Saturday, February 21, 2009

Clothes and the Homeschooler

We currently plan to homeschool our children for at least a few years. One of the criticisms of homeschoolers is that they are sheltered from the world and not like their peers. Of course, that's also one of the benefits of homeschooling. (Visit my local high school, and you'll sympathize.) While we wish to protect our children from feeling like they must assimilate to the many destructive trends in public school student bodies, we don't want them to end up socially awkward. Well, at least no more than they would be with us two introverts for parents....

One of the most obvious reasons for which children are judged wanting by their peers and society at large is their appearance, specifically their clothes. At present, my children are perfectly happy wearing whatever gifts or castoffs relatives and friends send. The four year old would just as soon wear the same outfit for a week, and everyone else is just fine with that. However, this pleasant state of affairs will not last. Based on my own experience, regular vicious insults about clothes will begin around fifth grade and possibly continue all the way through high school. I feel I would be an unkind parent to cause--either on purpose or ignorantly--my children to wear clothing that will result in their being singled out for ridicule when they interact outside the home.

As an aside, I have been so disappointed with the inordinate focus on clothes I've seen by some teenagers in my extended family and at church. When you move from a poverty-stricken country to the USA, it seems so trivial and cruel that teenagers here mock and discount others based on whether they dress according to some fickle standard. Americans in general have a variety of clean clothes, right? How much luckier are they than half the world!

Contrasting approaches to clothing children were showcased recently in the Jones-Martinson episode of "Wife Swap" (I posted about that here.). The public school employee mother dressed her daughters in designer clothes (not exactly modest ones, either); the unschooling mother looked like she let her boys wear whatever suited them. The boys looked inappropriately dressed for their family's publicity photo; yes, they are boys, but they still could have worn something better than T-shirts. Where on the spectrum of clothing awareness and appearance do I want our family to be?

I take my primary guidance from scripture and wise leaders and authors:
Dress is at all times a frivolous distinction, and excessive solicitude about it often destroys its own aim. ~Jane Austen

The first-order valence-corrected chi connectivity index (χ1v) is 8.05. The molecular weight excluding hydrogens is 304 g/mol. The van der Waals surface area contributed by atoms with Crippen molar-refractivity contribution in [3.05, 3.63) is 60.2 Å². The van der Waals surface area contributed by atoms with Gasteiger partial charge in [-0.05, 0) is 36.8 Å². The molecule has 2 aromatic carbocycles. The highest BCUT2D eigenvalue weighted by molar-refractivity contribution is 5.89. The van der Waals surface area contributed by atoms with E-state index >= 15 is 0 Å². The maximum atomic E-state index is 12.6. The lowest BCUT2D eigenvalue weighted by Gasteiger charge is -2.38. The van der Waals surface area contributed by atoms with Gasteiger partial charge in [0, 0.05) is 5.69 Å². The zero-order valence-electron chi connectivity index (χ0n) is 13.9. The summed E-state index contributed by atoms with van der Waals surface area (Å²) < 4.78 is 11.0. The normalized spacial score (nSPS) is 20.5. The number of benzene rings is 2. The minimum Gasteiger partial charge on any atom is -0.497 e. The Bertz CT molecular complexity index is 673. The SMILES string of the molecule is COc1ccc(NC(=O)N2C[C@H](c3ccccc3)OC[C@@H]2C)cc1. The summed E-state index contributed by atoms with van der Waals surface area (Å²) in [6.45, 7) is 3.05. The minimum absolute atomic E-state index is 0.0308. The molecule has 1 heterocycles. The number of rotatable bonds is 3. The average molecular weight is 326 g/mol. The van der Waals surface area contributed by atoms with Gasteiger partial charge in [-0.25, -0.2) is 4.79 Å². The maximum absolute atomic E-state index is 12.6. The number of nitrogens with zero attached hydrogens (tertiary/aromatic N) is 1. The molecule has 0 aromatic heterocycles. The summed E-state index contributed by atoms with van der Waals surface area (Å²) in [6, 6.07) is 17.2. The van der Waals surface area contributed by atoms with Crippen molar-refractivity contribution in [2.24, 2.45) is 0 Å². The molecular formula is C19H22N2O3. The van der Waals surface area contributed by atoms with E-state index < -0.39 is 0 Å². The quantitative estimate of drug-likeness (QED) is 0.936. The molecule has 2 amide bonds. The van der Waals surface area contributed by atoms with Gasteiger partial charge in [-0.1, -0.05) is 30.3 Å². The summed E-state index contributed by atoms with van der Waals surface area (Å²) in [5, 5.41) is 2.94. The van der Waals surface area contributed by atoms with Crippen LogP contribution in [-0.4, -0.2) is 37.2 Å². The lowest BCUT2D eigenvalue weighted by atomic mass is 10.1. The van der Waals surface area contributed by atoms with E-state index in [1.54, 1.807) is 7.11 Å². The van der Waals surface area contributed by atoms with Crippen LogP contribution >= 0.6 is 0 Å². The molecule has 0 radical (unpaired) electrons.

If one's life is simple, contentment has to come. Simplicity is extremely important for happiness. Having few desires, feeling satisfied with what you have, is very vital: satisfaction with just enough food, clothing, and shelter to protect yourself from the elements. And finally there is an intense delight in abandoning faulty states of mind and in cultivating helpful ones in meditation. ~Dalai Lama
For if there come unto your assembly a man with a gold ring, in goodly apparel, and there come in also a poor man in vile raiment; And ye have respect to him that weareth the gay clothing, and say unto him, Sit thou here in a good place; and say to the poor, Stand thou there, or sit here under my footstool: Are ye not then partial in yourselves, and are become judges of evil thoughts?...If ye fulfil the royal law according to the scripture, Thou shalt love thy neighbour as thyself, ye do well: But if ye have respect to persons, ye commit sin, and are convinced of the law as transgressors. ~James 2:2-4,8-9

And I did cause that the women should spin, and toil, and work, and work all manner of fine linen, yea, and cloth of every kind, that we might clothe our nakedness; and thus we did prosper in the land—thus we did have continual peace in the land for the space of twenty and two years. ~Mosiah 10:5

They rob the poor because of their fine sanctuaries; they rob the poor because of their fine clothing; and they persecute the meek and the poor in heart, because in their pride they are puffed up. ~2 Nephi 28:13
My goal will be to have our family dressed attractively, modestly and simply. I want to avoid extremes of faddishness, sloppiness, and antiquatedness (there's nothing inherently more modest about a skirt than a pair of pants, and we're not Amish :) ). The people whose appearance I have most admired dressed nicely but with only moderate attention to fashion's vagaries. Their clothes were generally clean, well-matched, flattering, and yet not a focus of their lives; instead these people tended to use their valuable time to learn and to serve. This approach to clothing is what I choose to emulate and teach our children. I hope it will help my children find acceptance and appreciation for what lies inside them when they venture outside our homeschool environment.

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